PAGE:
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As China's economy grows, so does reform call

Updated: 2013-10-20 10:14
( Xinhua)

BEIJING - China's economic rebound in the third quarter of 2013 has taken some pressure off its leaders, but weakening economic trends toward the end of the period left them still needing to further steer structural reforms.

China's gross domestic product (GDP) rose 7.8 percent in the July-September quarter compared with one year earlier, accelerating from the second quarter's 7.5-percent increase and a rise of 7.7 percent in the first quarter.

Growth in the first nine months of the year was 7.7 percent, data from the National Bureau of Statistics (NBS) showed on Friday.

As China's economy grows, so does reform call

The third-quarter result is in line with market expectations and keeps the country on track to meet its 7.5-percent annual growth target for the year, though growth may dip again in the final quarter.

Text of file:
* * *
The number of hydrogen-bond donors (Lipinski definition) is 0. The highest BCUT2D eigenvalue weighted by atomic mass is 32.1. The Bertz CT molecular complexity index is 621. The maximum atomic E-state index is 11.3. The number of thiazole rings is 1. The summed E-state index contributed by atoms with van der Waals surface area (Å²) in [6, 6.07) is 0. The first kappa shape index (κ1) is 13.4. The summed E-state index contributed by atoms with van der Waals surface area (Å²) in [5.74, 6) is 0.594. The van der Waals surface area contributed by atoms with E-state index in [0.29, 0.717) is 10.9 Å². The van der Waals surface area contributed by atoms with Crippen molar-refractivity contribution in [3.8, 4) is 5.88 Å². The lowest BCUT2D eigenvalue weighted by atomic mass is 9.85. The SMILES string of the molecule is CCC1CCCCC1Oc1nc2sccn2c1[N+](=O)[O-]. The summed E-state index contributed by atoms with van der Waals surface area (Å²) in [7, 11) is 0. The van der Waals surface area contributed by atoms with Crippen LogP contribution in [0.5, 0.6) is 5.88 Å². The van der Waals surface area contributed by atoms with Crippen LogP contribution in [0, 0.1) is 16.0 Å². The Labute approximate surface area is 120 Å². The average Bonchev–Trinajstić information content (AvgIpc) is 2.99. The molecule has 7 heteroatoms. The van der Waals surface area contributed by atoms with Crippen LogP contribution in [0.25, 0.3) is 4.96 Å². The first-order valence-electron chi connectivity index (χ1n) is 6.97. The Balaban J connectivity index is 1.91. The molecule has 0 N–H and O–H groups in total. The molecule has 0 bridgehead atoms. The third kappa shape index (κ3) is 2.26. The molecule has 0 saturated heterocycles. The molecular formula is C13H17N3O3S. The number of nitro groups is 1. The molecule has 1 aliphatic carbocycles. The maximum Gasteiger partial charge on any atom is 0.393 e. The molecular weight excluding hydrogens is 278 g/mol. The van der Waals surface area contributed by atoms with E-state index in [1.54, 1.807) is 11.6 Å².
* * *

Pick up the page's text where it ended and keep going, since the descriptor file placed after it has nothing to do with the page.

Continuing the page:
Peng Wensheng, analyst at the China International Capital Corp., forecast GDP growth would ease to 7.5 percent in the fourth quarter because of a high comparative base from last year. He expects growth to rebound again in the first half of 2014.

NBS spokesman Sheng Laiyun summed up the economic situation as "stable with major indicators staying within the rational range" and predicted the trend would continue in the following period.

However, the optimism was eroded by a softening momentum in September, which is indicated by a slower growth in industrial output, fixed asset investment and retail sales. Sluggish global demand also weighed on growth, with exports unexpectedly down 0.3 percent year on year last month.

Although economists have ruled out imminent threat for the world's second-largest economy, they believe policy makers are still under pressure to spur domestic demand, with the recovery momentum remaining tepid.

After three decades of fast expansion, China has been trying to shift from an export-driven growth model toward one that is driven much more by domestic demand. That contributes to a slowdown from the double-digit growth registered in previous years.

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